Is the department currently considering partnerships with the private sector to help develop adoptive re-use projects such as the one that was done in the past at the Tak Seng pawnshop?
I think that in the long-term it should be like this, because the government, for the human, or even the financial resources, maybe it will be changing. I think it is the right direction, to get the private sector more involved in doing the protection work. After Tak Seng, there was the Watchmen house. Of course, it is not as big, or important, or beautiful as Tak Seng, but it is a meaningful building, because it was abandoned for a long time.
We are planning to apply it for the Asia-Pacific Awards for Cultural Heritage Conservation, which has to be a project under public-private partnership. But the conservation work was only finished in 2015, and under the Awards’ regulation, the building has to have been finished for three years, because they want to see the effect or the benefits to the community. The group that is running it are even promoting some activities, tour guides for the community, for people to understand the history of the Inner Harbour area and their own history. So I think it quite fulfils what the award is, as long as we are counting the three years to submit the application.

One project that has sparked controversy is the hotel planned to be built at Fisherman’s Wharf, due to disagreements concerning its height limit. Any decisions on that yet?
We provided an opinion in which we said that it would be nice if it were kept at 60 metres above sea level. The 83/2008 executive order, that is, the order to control the height for the protection of the Guia Lighthouse, also says that [the height limit for the] area is no more than 90 metres. If I remember it correctly, the urban planning department provided a draft twice. In the first one, it was proposed 60 metres, and since there was a lot of discussion in the urban planning committee, they said they would re-consider it. So in the next draft, it was 90 metres. When they proposed it, there was a different opinion and a lot of discussion as well. Because there is not only one side, there are many sides and opinions about the height. At the moment, I think there is no final decision yet.

Shouldn’t the opinion of the Cultural Heritage Department be binding in this case?
The executive order is also based on defining a better way to protect World Heritage by considering the relationship between the Guia Lighthouse and the sea view, so I think that in this order the visual corridor is already considered. If you say the building is 90 metres, it is still under the order, but of course our opinion says that lower would be better. So, I think we have to be close to what we already provided, and see how the OP [Land, Public Works, and Transport Bureau] is going to react first. We will continually provide our opinion if they need it. They are still analysing it, but they already understand our opinion.

IC was under pressure a few months ago when the Commission Against Corruption (CCAC) released a report detailing hiring procedures at the cultural bureau without proper tendering. How do you cope with the personnel shortage situation?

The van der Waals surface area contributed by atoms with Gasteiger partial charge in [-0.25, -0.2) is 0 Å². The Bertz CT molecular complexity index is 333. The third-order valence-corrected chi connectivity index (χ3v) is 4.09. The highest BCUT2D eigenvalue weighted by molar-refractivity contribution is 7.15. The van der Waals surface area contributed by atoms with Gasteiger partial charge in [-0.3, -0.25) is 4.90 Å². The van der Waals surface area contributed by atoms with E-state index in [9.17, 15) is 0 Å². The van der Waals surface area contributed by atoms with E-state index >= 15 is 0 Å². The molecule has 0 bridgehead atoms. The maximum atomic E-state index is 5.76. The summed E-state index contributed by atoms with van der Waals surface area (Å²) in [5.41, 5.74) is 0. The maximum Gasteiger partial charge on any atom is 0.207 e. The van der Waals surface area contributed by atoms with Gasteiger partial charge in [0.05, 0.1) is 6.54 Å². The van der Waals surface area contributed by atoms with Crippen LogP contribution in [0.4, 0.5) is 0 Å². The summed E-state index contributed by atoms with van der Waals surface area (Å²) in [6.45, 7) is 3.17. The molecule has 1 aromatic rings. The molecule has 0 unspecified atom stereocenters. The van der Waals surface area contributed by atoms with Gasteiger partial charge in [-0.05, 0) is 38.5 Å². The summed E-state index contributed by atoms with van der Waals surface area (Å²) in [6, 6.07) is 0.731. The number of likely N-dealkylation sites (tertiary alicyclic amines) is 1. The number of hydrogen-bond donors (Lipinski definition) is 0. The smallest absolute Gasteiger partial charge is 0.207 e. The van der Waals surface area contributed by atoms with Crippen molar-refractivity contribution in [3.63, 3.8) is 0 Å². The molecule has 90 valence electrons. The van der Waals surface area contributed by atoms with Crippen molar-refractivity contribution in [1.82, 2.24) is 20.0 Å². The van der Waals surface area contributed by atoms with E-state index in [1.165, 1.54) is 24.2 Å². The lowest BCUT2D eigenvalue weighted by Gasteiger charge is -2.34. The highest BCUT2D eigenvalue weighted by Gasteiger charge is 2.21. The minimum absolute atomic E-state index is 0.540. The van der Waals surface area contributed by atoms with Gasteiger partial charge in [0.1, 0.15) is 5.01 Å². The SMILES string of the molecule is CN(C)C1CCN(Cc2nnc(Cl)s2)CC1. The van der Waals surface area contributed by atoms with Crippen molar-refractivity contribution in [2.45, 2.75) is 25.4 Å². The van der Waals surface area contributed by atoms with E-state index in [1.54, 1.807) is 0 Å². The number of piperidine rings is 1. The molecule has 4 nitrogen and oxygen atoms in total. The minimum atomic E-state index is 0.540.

I think that we need to have more people related to the heritage protection field in the market, not necessarily in the government departments. We need their position to help in other ways, that’s what I think. Even for the re-use projects, for the design, in the future, if there are any cases like the library one [in Patane], we welcome architects from the outside to do the projects, rather than in-house. Even for the building inspection work, because there are so many, so our colleagues would go for those important parts and for those other buildings, we would tender out to professional institutions, companies, or engineering consultants. They have the tools, the professional people, to help. We are already doing some, because we have so many heritage-classified buildings. We also have a co-operation [agreement] with the OP to do inspection work as well. That’s a long-term and sustainable way for us. I mean, I cannot answer for the whole IC. But in our department, we are going in this direction.

What about the budget for all the activities you conduct at the department today? Has it decreased from last year?
It is rather stable. In 2016, we implemented more than 40 projects, including revitalisation, renovation, maintenance, etc. The total cost was about MOP25 million. We also inspected local heritage buildings more than 700 times in 2016. The budget is related to how many people, and how much work you can do. For example, some churches take more than half a year for conservation work. But before doing that, we have lots of document work to do as well. So, time, money, and people, are all related.

Would you say that pressure from private development is one of the biggest challenges facing heritage preservation in Macau?
I think it is challenging for every city with heritage. Before, we didn’t have so many developments, but now with many developments, I can only say that we are going to be busier because we have to respond very quickly to analyse situations and to provide opinions. But as long as we have a law, every government department and even the private sector, they have to obey the law, which is a very good tool for protecting heritage here. Another work which I think is very important is the promotion work, because now some people, some property owners, they actually see there is no conflict between development and heritage protection. They are even the active ones to come up to you for co-operation, because they want to get better results, rather than arguing and fighting with you. So, hopefully, I think we will have a lot of promotion work, maybe starting from this summer.

Are there any plans to improve the overall situation of San Ma Lou [Senado Square]? Parts of it have been abandoned for some time now, and a new building appeared when the old teahouse collapsed.
That’s why the inspection work is so important. We sent out so many letters last year until now. San Ma Lou is very peculiar. Closer to Senado Square, it is very expensive, people make full use of the buildings. But if you go further, it seems that it is empty. So, we sent many letters, and we got responses from some of the owners, who approached us to ask how to do the repairing as we requested. It takes a bit of time, but with our inspection and notification works, it will be getting better. Before, we didn’t have that system to inform them. We spend a lot of effort in doing this because when we send the notification, they sometimes approach us, and we have to meet them, and tell them how to do the work. If they don’t understand, we have to keep telling them how to do it. So, it will be difficult in the beginning, but hopefully it will become smoother with time.